Safety concerns over women's wings at HMP Peterborough

Safety concerns have been raised about the women's section at HMP Peterborough - due to instability on male wings.

Tuesday, 23rd January 2018, 6:00 am
HMP Peterborough

The Peterborough jail for women was found to be “not sufficiently” safe for prisoners, the first time in a number of years that a women’s jail was assessed at this level, according to HM Inspectorate of Prisons (HMIP).

Safety had been ‘reasonably good’ at the previous inspection, in 2014, but in 2017 inspectors found this key aspect of prisoners’ lives had deteriorated. While violence was relatively low, women felt intimidated by verbal bullying and antisocial behaviour. The use of force by staff was “very high” and, as in 2014, inspectors were concerned by the over-use of strip-searching.

HMP & YOI Peterborough, located in Saville Road is the only prison in England and Wales that holds both women and men on a single site, and is privately run by Sodexo.

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Peter Clarke, HM Chief Inspector of Prisons, said: “We had concerns that instability on the male side was affecting the prison’s ability to focus sufficiently on the relatively more settled female prison.”

The new report said most women only stayed for a few weeks and, on arrival, 65 per cent of women said they felt depressed and over a quarter said they felt suicidal, and two-thirds had mental health problems.

Mr Clarke said that 60 per cent of women had felt unsafe at some time since arriving and 28 per cent felt unsafe at the time of the inspection. The proportion of women who said they have been victimised by prisoners or staff was higher than in 2014 or at similar prisons. Verbal bullying and antisocial behaviour were the main reasons for these perceptions.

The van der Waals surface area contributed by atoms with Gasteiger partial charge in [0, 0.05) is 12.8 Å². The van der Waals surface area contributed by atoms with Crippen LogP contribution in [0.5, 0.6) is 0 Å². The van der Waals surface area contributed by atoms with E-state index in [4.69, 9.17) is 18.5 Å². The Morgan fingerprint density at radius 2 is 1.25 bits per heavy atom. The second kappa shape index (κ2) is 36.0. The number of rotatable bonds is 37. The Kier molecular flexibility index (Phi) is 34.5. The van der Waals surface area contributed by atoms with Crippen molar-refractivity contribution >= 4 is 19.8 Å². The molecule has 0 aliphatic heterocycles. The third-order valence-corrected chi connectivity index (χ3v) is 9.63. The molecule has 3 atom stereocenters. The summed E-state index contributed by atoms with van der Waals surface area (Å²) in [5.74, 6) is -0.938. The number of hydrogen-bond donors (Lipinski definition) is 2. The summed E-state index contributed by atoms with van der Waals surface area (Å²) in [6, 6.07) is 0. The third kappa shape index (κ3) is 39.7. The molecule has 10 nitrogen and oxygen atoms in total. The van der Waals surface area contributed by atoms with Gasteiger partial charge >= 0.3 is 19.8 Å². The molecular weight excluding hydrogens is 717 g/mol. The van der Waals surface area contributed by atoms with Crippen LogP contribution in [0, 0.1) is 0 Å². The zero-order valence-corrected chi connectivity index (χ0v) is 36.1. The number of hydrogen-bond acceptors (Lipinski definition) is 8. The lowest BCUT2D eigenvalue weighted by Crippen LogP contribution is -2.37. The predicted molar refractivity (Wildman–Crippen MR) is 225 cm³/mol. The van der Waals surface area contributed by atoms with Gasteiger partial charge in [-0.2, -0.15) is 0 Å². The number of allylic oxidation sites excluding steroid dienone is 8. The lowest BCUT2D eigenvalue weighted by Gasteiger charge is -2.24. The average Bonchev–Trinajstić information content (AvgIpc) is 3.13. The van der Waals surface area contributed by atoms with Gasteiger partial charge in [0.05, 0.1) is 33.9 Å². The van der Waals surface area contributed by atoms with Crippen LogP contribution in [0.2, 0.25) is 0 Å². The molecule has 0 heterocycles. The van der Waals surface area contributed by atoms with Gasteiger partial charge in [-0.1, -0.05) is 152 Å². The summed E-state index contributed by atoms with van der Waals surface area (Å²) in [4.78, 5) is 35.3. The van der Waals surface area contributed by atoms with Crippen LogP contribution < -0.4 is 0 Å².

Use of force was far too high “at more than double what we usually see in women’s prisons; we saw examples where not every opportunity to de-escalate the situation had been used.”

The use of strip-searching was also too high, Mr Clarke said, “which was particularly disappointing given the heavy investment in training staff about how past trauma can be reignited in the prison setting.”

Overall, Mr Clarke said: “This is a more mixed report than when we last inspected this prison. We were particularly concerned about safety, and this is the first women’s prison in several years to have been assessed as ‘not sufficiently good’ in this area.

“The prison remained basically respectful, but serious deficits in health care meant that the assessment in this area was not as positive as at our previous visit.

“On the other hand, outcomes in purposeful activity had improved and resettlement remained very strong. The leadership team at Peterborough were motivated to provide good outcomes for the women, but told us they were distracted by some significant challenges in the male prison. A renewed focus on the female prison is now needed to ensure the concerns we have raised at this inspection are addressed.”